Why should my heart weep and my soul linger in the valley of sorrow, and my flesh waste away, and my strength slacken, because of mine afflictions? -Nephi
I walked in late to our Relief Society class today. I had been in the nursery with my toddler, but I managed to make it in for the last twenty minutes or so of the discussion. The topic was the power of the Book of Mormon. Sometimes when I’m sitting in church meetings, I have thoughts come to my mind, but the Spirit restrains me from sharing them. That’s what happened today. I felt, instead, that the Spirit was guiding me to share those thoughts here. I’m grateful to have a place to put the things I sometimes can’t speak aloud.
One of the quotations shared as part of our discussion was this one from Boyd K. Packer:
What followed was a discussion in which many women talked about how reading the Book of Mormon brings immediate peace and joy. For most of my life, reading the Book of Mormon has been a source of comfort and peace when I have struggled. It is a wonderful resource, and I love it. Please do open the book and read it. I’m not here to dissuade anyone from opening the Book of Mormon when they feel weak, discouraged, depressed, or afraid.
What I am here to say is that if you do open the Book of Mormon when you feel depressed or anxious, and you actually feel more depressed or anxious, you are not the only one. If you have never experienced this yourself, it is probably hard for you to imagine how the scriptures could ever make someone feel anxious or depressed. I wouldn’t have believed it myself if I hadn’t experienced it. But I have.
There was a period of time when reading the scriptures exacerbated my anxiety and depression. The only scriptures I could really read without feeling worse were Psalms, Proverbs, and the Book of Job. Psalms and Proverbs because they are mostly just uplifting and positive messages (nothing scary really). The Book of Job because the despair and anguish he felt were a reflection of my own, and he made me feel less alone in my misery. Job came out of his darkness to experience more joy than he had ever known before, and that gave me hope for myself. Unfortunately, even reading Psalms, Proverbs, and Job didn’t really make me feel better. They were just the only places in the scriptures that I could tolerate. When I couldn’t read the scriptures at all, God spoke to me through Truman Madsen, other spiritual authors, and through my husband, children, and friends.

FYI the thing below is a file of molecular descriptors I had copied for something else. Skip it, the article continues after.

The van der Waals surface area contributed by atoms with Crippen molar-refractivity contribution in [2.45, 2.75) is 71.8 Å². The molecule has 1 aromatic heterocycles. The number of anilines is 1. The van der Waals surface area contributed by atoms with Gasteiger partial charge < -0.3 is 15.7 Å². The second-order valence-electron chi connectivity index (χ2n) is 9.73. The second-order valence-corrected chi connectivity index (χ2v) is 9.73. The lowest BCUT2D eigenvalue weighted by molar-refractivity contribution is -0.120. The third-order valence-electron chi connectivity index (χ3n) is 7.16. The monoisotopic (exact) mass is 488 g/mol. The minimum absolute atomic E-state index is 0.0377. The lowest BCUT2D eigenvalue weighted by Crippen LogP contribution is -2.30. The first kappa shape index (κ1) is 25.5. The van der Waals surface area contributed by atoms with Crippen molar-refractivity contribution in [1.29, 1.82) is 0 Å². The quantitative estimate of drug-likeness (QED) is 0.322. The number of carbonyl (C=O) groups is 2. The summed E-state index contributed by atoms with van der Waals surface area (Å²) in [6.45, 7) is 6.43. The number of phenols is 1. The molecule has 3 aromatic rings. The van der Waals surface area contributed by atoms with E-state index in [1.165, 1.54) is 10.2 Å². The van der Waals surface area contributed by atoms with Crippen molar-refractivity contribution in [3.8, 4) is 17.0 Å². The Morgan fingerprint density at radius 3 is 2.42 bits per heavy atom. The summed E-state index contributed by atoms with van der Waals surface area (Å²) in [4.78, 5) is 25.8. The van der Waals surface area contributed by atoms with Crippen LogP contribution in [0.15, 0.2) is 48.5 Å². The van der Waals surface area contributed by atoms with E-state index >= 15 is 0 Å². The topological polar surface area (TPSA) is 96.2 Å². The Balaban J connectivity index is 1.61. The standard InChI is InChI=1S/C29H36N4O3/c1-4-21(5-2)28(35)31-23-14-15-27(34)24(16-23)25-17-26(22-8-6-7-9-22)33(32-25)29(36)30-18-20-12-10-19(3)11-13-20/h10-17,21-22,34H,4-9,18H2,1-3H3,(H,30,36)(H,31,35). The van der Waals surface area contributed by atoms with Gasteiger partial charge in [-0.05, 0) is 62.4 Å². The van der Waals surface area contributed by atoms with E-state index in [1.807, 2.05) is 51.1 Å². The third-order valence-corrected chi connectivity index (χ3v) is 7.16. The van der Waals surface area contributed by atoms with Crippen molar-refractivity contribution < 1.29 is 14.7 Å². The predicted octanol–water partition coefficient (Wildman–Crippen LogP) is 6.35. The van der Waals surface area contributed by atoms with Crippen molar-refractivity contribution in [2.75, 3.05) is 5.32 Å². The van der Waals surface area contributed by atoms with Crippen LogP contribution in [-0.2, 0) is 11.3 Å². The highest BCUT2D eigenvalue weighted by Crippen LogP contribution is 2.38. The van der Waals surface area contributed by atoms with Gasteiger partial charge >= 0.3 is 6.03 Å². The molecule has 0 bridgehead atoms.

The Book of Mormon, prayer, temple attendance, service… these are all wonderful things, and I encourage you to make them part of your worship. But I want to be a voice for a (perhaps small, and not likely vocal) group of people who have discovered to their own dismay that the scriptures, prayer, church/temple attendance, and service cannot always bring immediate peace or happiness. I myself prayed desperately for peace and comfort… day and night… for months that felt like years. Where do you turn for peace when all the sources that had worked for you in the past suddenly stop working? It’s a terrifying place to be. And I never want to be there again.
I don’t have all the answers. If you are in that terrifying place right now (where you can’t find peace anywhere… even in the “usual” places), my advice is to find what works for you. Keep trying to “split the sky” in whatever way you can. God is there, God loves you, and God wants to connect with you. You have not been abandoned in your darkness. Keep looking, keep breathing, keep trying. Keep swimming. If you can’t read the Book of Mormon, find something else uplifting that you can read or listen to.
Someone in Relief Society today said, “Happiness does follow righteousness.” I definitely believe it is true that we will be happier in this life and the next if we choose to stay close to God and be as righteous as we can. But I fear that we mislead our children and our brothers and sisters in the gospel if we tell them they will always be happy if they choose the right. Sometimes you can be righteous and diligent in every possible way and still feel miserable. I’d even go so far as to say, “Darkness follows righteousness.” The harder someone tries to be righteous, the more intense and oppositional the darkness can become. I try to teach my children to understand that there is light and joy and darkness and pain on the path to the tree of life. Experiencing darkness doesn’t mean you have strayed from the path. Sometimes it means you are exactly where you are supposed to be, doing exactly what you are supposed to be doing.
Holding to the iron rod, in my experience, can be a life or death decision to seek out God’s voice by whatever means necessary. When the mists of darkness are so thick that the scriptures can’t even get through them, I can testify that God will never stop seeking you and speaking to you, and if you choose to cling to God’s voice, you will triumph.
I adore this video…